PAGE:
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I have an applet that takes a fair amount of memory so we want to start it with separate_jvm = true so that each instance gets its own JVM (rather than a shared one) so we don't run out of memory upon repeated invocations. This works on our development boxes, but fails on our clients' computers.

Are there security reasons for this?

This is a signed & trusted applet as we're doing 3d rendering.

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Which version of the JRE is in use by your customers? –  Vineet Reynolds Sep 22 '09 at 18:32
They're using 1.6.0_14-b08 & 1.6.0_15-b03. –  oconnor0 Sep 23 '09 at 16:35

2 Answers 2

I would presume that Sun Java 6 update 10 is installed on your client's computers. If not, you could probably force the applet to run in a JVM whose version is atleast 6u10. I'm unsure about the error that will be thrown, or the error message displayed if the required version of the JVM is not found.

Apart from that, there is no guarantee that a separate JVM instance will be created when the separate_jvm parameter is specified in an APPLET tag.

The only guarantee is that the applet will run in its own JVM separated from other applets. If a JVM is already available and if no applet has been loaded in that JVM, then it is possible for the JVM to load the applet in the already initialized JVM instance.

For the Sun Java 6 u10 release notes, the following salient points are worth reading:

Here is a rough set of guidelines from the 6u10 release notes, for the sharing and creation of new JVM instances:

  • If the command-line arguments used to start a preexisting JVM instance are a superset of the requested arguments, the preexisting JVM instance will be used.
  • If a JVM instance is launched for the "default" set of command-line arguments (i.e., those specified in the Java Control Panel, with no java_arguments specified), then this JVM instance will never be used to launch any applet that has even one command-line argument specified via java_arguments.
  • -Xmx is handled specially: if a preexisting JVM instance was started with for example -Xmx256m via java_arguments, and a new applet requests -Xmx128m, then new applet will very likely be run in the preexisting JVM instance. In other words, -Xmx specifications are matched with a greater-than-or-equal test.

The best bet therefore is to provide java_arguments in the applet tag, such that there is a very high probability of launching the applet in a separate JVM.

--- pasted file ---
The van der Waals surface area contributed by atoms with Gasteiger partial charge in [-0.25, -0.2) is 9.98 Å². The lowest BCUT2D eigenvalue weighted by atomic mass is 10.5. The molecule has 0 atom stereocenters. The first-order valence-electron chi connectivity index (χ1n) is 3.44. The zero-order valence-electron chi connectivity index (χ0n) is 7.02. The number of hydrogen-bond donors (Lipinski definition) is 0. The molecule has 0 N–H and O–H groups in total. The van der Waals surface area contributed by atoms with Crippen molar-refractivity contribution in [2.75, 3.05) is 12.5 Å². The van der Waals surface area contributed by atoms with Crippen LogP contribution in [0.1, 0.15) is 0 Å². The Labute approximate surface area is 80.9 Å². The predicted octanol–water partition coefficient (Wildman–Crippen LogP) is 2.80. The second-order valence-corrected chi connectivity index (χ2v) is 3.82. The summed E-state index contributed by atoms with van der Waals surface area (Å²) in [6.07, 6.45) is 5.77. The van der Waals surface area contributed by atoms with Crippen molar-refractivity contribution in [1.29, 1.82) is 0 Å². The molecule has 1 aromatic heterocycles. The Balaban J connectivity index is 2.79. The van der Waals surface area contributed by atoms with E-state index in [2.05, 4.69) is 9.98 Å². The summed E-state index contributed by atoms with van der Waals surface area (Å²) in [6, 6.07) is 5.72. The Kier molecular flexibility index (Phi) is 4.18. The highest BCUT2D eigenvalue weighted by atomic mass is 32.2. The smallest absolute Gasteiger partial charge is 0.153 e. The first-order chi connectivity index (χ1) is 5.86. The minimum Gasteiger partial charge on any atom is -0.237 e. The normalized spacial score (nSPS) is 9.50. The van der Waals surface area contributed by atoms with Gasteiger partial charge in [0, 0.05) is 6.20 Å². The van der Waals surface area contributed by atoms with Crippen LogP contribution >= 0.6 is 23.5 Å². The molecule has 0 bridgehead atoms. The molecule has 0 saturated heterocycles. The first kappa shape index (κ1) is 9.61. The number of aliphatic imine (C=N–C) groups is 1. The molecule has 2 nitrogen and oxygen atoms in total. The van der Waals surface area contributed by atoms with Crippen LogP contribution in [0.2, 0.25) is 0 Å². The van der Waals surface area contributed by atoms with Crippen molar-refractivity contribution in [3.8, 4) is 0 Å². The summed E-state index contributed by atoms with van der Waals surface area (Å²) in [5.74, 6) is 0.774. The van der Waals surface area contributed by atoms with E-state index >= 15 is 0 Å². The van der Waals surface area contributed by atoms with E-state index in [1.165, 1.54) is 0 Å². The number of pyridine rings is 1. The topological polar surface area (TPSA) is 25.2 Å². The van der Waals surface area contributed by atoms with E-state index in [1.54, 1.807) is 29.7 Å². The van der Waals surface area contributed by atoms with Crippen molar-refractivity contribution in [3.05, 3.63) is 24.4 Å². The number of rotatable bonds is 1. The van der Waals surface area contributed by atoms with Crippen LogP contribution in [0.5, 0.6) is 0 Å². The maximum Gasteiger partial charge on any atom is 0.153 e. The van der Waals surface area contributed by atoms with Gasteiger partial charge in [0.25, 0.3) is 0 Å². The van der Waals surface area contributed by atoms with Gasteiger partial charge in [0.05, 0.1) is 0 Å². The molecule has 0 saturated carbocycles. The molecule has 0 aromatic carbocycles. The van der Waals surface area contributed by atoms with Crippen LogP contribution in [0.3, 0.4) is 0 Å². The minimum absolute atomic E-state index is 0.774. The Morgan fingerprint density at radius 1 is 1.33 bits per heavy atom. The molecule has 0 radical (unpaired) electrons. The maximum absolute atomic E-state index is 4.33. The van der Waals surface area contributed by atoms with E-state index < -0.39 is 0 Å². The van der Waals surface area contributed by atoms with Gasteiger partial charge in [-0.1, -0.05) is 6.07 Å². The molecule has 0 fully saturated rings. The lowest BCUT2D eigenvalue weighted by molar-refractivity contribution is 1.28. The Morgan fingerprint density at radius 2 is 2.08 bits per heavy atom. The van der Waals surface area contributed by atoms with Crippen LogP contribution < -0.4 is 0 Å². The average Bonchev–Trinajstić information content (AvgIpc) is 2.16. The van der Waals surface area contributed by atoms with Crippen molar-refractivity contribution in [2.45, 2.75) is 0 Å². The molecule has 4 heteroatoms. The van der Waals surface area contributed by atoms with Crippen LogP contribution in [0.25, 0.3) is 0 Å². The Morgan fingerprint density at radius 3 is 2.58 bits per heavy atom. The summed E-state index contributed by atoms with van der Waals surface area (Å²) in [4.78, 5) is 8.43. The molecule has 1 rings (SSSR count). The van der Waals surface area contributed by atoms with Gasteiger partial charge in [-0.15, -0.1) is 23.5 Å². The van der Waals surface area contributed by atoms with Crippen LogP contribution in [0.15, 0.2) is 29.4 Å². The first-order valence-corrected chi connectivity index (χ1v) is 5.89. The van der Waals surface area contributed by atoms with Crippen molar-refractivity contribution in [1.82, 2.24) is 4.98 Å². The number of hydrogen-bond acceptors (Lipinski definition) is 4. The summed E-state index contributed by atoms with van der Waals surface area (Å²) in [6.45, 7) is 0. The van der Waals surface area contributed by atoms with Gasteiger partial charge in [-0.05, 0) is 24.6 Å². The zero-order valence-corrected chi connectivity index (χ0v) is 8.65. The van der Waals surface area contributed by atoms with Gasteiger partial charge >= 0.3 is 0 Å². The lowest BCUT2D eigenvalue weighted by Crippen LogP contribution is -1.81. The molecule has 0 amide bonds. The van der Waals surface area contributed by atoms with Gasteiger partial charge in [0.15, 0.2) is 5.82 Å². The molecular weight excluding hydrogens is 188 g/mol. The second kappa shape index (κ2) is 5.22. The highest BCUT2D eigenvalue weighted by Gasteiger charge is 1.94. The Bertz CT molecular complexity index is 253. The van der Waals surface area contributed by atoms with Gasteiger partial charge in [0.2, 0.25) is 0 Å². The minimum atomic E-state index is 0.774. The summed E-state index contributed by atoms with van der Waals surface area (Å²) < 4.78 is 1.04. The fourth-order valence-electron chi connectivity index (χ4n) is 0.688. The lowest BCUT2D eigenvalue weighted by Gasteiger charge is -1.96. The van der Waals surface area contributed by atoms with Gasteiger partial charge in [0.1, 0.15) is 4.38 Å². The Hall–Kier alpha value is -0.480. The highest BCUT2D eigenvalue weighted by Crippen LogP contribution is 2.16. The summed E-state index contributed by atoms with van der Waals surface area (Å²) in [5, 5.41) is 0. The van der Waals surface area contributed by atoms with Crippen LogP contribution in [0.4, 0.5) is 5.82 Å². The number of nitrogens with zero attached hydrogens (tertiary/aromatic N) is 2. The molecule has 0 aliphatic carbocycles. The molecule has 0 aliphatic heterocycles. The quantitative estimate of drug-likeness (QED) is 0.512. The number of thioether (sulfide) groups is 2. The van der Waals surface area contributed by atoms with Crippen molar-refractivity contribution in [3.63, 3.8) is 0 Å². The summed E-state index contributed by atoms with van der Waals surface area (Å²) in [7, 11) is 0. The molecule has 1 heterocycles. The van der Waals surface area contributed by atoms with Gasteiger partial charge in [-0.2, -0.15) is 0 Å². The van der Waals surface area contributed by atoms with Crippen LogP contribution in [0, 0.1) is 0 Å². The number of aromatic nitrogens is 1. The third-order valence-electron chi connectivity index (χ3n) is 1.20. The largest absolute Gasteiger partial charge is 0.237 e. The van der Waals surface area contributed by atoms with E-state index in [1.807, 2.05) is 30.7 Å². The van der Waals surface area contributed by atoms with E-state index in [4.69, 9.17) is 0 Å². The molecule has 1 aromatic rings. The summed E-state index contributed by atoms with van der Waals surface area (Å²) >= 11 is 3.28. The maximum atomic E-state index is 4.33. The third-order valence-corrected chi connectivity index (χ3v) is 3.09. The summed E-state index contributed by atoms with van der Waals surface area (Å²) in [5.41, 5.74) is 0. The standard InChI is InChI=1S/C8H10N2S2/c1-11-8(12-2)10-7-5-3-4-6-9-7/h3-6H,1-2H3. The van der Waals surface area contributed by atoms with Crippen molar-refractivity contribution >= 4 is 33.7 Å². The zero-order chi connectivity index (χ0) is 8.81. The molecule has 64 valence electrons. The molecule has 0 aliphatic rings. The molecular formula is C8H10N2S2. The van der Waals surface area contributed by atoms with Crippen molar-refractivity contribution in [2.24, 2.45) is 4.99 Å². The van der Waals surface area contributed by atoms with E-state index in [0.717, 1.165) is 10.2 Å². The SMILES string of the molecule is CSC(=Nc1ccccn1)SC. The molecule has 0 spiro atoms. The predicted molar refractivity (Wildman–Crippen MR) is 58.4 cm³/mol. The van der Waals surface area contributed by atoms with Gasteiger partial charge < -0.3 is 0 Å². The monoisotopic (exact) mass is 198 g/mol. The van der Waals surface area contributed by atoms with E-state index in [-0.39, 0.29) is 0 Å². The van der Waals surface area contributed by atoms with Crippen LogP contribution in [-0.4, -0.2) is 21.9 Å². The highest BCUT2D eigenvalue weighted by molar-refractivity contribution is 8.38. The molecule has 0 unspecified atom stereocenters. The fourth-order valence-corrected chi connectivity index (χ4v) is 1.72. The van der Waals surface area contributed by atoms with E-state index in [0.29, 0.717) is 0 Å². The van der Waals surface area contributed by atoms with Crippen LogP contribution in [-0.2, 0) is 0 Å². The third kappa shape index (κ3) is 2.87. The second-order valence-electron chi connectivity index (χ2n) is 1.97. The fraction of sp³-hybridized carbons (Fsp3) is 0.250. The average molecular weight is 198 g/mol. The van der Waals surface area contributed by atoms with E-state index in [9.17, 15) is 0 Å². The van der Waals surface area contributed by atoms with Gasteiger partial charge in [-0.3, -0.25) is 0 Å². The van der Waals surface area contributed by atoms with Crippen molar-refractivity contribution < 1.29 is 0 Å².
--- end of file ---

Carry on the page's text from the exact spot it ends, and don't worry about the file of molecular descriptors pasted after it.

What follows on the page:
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"The only guarantee is that the applet will run in its own JVM separated from other applets." And that's the guarantee being broken. We've had them start 2 simultaneous instances & they both log to the same Java console (something not being done on our dev boxes, where each instance gets its own console). –  oconnor0 Sep 22 '09 at 20:34
Are you using the applet tag or the object tag to embed the applet in the page? –  Vineet Reynolds Sep 23 '09 at 6:36
The applet tag. –  oconnor0 Sep 23 '09 at 16:32
What I want is the opposite, I want to set separate_jvm to false for Java 7 but after a refresh in the page a new console is opened, so a new JVM is started, doesn't? well the problem is that it stops the connection to the debugger and it pushes me to restart the browser to allow my IDE to connect to debug the applet again... and I´m pushed to use the default java arguments in java control panel because there are the params for allowing debugging... It wasn´t happening in java 6.10+... why did it changed in java 7?? it is harder to develop a mix of java applet and JS –  Jaime Hablutzel Aug 13 '12 at 17:58

The separate_jvm parameter was introduced in 1.6u10. If your customer's JVM is any older than that, the parameter will be silently ignored.

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+1: I didn't know that, but it makes sense. –  Powerlord Sep 22 '09 at 18:47
Right, they're on 1.6u11 or 13, I don't remember. –  oconnor0 Sep 22 '09 at 19:56

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